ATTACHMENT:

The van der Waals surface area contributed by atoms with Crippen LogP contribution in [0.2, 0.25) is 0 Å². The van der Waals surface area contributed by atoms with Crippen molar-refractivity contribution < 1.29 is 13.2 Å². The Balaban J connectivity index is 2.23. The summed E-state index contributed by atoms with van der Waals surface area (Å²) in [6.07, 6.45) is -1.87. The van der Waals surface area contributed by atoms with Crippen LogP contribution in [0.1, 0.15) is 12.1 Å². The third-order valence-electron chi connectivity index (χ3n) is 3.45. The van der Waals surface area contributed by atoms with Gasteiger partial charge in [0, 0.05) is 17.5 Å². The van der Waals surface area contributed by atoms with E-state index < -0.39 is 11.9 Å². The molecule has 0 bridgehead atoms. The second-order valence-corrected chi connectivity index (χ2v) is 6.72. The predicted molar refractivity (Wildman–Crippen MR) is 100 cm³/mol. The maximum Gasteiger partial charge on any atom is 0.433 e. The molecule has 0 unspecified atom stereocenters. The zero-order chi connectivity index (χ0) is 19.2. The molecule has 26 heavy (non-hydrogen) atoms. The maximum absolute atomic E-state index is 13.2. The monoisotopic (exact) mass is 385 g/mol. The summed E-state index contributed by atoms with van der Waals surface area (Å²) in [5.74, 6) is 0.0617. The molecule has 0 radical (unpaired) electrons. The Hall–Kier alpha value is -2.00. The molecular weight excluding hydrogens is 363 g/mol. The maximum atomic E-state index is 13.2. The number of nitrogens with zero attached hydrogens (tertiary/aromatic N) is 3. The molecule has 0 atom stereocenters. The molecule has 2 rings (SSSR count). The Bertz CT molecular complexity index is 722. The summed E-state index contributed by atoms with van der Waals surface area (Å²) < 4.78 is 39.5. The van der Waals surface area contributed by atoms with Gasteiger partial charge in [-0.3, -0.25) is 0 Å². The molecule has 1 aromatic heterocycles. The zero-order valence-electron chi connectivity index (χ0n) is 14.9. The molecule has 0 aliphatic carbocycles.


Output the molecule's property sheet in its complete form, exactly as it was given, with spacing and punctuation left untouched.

The van der Waals surface area contributed by atoms with Crippen LogP contribution in [0.2, 0.25) is 0 Å². The van der Waals surface area contributed by atoms with Crippen molar-refractivity contribution < 1.29 is 13.2 Å². The Balaban J connectivity index is 2.23. The summed E-state index contributed by atoms with van der Waals surface area (Å²) in [6.07, 6.45) is -1.87. The van der Waals surface area contributed by atoms with Crippen LogP contribution in [0.1, 0.15) is 12.1 Å². The third-order valence-electron chi connectivity index (χ3n) is 3.45. The van der Waals surface area contributed by atoms with Gasteiger partial charge in [0, 0.05) is 17.5 Å². The van der Waals surface area contributed by atoms with E-state index < -0.39 is 11.9 Å². The molecule has 0 bridgehead atoms. The second-order valence-corrected chi connectivity index (χ2v) is 6.72. The predicted molar refractivity (Wildman–Crippen MR) is 100 cm³/mol. The maximum Gasteiger partial charge on any atom is 0.433 e. The molecule has 0 unspecified atom stereocenters. The zero-order chi connectivity index (χ0) is 19.2. The molecule has 26 heavy (non-hydrogen) atoms. The maximum absolute atomic E-state index is 13.2. The monoisotopic (exact) mass is 385 g/mol. The summed E-state index contributed by atoms with van der Waals surface area (Å²) in [5.74, 6) is 0.0617. The molecule has 0 radical (unpaired) electrons. The Hall–Kier alpha value is -2.00. The molecular weight excluding hydrogens is 363 g/mol. The maximum atomic E-state index is 13.2. The number of nitrogens with zero attached hydrogens (tertiary/aromatic N) is 3. The molecule has 0 atom stereocenters. The molecule has 2 rings (SSSR count). The Bertz CT molecular complexity index is 722. The summed E-state index contributed by atoms with van der Waals surface area (Å²) < 4.78 is 39.5. The van der Waals surface area contributed by atoms with Gasteiger partial charge in [-0.3, -0.25) is 0 Å². The molecule has 1 aromatic heterocycles. The zero-order valence-electron chi connectivity index (χ0n) is 14.9. The molecule has 0 aliphatic carbocycles.